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f the cause, he naturally feels himself at liberty to make as many blunders as possible, assume the military control, put incompetent generals in positions of vital importance, and sacrifice Confederate armies to death and captivity. We differ from General Sherman in one thing. We never heard before that it did any good to pray for the Devil. Certainly, such a Devil as Jeff. Davis is past all possibility of salvation. We would much better pray for such saints in the flesh as Lincoln, Seward, Sherman, Turchen, Butler, Hunter, etc., who, though the salt of the earth, have their little imperfections, and are not quite angels; at least, we see, as yet, "no signs of wings sprouting from their shoulder-blades." There are a few cracks in their armor of steel. Let us pray that the Devil may find no vulnerable place to reach their innocent hearts. They have had nothing to do with the bloodshed and misery that have swept over the South like a volcanic eruption from Hell. Excellent men
s a rebel city or two in which, as military dictator, hereafter, his peculiar qualifications may be useful in paving the way to loyalty, law and order. The idea of peace--"unconditional"Subjugation. The New York Times has an editorial upon the recent peace mission of Mr. Blair, and comments on the expression in the Tribune that the Confederates would be convinced by what Blair had to say that the Yankee Government did not demand "an unconditional surrender." The Times is the organ of Seward (who is, in fact, the Lincoln Government), and the following extract may not be uninteresting as an exposition of the views of that politician: Our great objection to volunteer and irresponsible negotiations of any sort is, that they inspire doubts in the rebel mind of the sincerity and determination of our Government in regard to the rebellion. We have always demanded an "unconditional surrender" as the sole condition of peace. The President has uniformly insisted that the rebels mu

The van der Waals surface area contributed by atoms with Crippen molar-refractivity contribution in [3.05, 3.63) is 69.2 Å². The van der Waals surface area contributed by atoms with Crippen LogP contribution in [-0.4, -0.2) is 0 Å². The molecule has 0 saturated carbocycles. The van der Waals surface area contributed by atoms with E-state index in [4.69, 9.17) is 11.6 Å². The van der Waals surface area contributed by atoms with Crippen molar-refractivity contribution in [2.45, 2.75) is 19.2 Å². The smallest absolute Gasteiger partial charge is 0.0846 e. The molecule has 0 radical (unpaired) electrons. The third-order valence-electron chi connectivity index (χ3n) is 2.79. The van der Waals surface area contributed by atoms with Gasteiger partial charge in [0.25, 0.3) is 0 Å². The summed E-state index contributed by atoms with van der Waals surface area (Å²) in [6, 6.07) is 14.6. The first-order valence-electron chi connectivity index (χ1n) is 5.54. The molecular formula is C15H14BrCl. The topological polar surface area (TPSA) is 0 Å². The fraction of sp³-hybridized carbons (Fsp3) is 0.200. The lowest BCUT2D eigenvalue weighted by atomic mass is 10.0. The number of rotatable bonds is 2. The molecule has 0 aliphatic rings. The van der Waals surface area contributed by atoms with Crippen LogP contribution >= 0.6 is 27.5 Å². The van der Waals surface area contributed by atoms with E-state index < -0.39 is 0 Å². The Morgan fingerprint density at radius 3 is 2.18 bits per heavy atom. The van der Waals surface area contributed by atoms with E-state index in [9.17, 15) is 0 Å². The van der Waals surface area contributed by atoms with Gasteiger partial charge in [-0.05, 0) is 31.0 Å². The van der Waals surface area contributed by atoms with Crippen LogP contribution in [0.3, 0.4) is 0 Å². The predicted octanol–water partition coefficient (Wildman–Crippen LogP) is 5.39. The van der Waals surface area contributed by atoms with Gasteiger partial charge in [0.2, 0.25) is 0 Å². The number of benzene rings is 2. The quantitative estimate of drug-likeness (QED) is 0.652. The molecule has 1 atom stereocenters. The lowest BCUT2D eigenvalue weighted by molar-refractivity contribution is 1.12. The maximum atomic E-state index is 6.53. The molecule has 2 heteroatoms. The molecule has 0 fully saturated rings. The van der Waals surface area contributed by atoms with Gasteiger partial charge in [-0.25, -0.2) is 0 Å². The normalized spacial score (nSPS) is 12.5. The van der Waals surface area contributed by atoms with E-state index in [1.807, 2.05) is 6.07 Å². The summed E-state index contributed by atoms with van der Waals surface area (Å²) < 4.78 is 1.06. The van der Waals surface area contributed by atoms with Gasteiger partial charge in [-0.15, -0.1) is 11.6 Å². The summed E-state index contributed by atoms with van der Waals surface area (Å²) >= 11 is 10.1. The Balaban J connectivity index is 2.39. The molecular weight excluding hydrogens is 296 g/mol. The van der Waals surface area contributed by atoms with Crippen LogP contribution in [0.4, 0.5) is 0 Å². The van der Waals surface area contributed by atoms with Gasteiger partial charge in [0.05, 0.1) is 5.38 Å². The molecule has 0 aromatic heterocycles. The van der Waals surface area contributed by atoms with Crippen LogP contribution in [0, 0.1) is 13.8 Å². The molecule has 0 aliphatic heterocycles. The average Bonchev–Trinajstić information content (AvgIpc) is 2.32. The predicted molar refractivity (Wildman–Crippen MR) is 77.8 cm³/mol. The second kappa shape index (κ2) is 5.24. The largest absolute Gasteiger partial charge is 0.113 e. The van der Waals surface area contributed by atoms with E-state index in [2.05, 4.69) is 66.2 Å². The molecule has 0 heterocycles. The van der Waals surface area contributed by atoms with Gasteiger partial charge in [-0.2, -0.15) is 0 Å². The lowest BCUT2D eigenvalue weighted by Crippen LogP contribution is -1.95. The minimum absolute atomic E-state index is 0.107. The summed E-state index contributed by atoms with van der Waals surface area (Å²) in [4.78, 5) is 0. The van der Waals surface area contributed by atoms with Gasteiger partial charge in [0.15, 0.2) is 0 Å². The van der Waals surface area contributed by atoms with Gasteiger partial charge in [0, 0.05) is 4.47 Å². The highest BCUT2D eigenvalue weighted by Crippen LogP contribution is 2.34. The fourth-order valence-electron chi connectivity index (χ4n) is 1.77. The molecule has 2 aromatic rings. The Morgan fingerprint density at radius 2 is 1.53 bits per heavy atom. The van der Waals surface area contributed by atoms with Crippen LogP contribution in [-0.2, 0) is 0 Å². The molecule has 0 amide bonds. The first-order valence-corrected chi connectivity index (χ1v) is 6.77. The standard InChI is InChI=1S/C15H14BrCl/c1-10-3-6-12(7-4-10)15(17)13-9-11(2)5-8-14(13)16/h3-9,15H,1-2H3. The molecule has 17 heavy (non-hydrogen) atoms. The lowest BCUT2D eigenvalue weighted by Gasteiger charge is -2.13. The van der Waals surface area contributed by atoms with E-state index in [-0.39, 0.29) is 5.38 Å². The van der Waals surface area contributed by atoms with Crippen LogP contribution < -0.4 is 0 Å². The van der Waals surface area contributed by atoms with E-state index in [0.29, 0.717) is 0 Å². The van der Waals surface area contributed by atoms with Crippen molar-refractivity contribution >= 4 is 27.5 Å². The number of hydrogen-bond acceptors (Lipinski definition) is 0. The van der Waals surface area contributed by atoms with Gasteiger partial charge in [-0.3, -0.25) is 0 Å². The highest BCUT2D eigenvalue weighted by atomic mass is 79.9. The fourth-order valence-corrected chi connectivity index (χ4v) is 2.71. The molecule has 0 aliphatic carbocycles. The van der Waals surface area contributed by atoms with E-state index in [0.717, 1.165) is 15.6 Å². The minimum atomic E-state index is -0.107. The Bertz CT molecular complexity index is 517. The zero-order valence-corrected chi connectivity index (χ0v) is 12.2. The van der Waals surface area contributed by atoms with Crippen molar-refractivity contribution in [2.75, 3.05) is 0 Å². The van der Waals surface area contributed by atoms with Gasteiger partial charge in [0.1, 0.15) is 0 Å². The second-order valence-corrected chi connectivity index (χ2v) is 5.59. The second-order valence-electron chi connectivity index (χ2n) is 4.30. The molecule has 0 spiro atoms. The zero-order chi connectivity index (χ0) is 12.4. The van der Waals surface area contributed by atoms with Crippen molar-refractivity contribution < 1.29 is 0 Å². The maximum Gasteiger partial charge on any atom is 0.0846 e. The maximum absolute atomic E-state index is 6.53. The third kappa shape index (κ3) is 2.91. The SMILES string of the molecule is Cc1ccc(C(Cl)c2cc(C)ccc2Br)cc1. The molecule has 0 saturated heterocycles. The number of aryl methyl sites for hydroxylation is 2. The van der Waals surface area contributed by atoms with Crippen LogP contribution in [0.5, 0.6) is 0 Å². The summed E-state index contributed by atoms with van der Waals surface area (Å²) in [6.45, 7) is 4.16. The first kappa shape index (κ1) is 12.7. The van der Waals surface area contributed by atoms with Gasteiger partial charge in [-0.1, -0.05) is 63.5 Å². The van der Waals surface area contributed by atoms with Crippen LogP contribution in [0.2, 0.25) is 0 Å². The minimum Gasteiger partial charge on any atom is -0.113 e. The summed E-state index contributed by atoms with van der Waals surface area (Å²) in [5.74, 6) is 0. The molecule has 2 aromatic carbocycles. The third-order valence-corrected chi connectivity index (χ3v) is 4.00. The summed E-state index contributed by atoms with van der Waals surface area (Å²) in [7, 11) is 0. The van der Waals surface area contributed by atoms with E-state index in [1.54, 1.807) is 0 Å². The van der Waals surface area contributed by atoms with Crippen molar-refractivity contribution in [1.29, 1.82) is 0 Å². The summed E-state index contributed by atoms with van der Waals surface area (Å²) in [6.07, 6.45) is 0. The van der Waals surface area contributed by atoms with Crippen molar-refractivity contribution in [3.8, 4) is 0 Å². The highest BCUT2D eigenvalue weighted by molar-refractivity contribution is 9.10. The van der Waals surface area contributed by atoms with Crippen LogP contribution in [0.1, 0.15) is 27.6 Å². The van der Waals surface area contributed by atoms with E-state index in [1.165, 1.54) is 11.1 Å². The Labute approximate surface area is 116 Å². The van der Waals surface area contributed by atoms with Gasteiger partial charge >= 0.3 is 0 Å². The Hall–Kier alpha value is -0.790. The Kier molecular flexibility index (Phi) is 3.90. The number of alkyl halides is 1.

ankee papers furnish them with the latest European news and gossip. From the latest batch we take the following: The Seward-Wharncliffe correspondence. The publication of Lord Wharncliffe's correspondence with Messrs. Adams and Seward, which Seward, which has been made by his Lordship himself, has excited very little interest. It is generally conceded that the refusal of Mr. Seward to grant the request of the Confederate committee was just, and to have been expected, although it is thought that he miMr. Seward to grant the request of the Confederate committee was just, and to have been expected, although it is thought that he might have couched his refusal in language somewhat more palatable. "John Bull" dislikes being snubbed so ungraciously, and the severe taunts in that now famous epistle, well merited as they were, somewhat disturb the equanimity of that irascible old can find but too many recipients." This might seem to imply a determination to reach the Northern prisoners in spite of Mr. Seward and the authorities. The New rebel pirate. Treating on the subject of the new rebel pirate afloat, the Star ho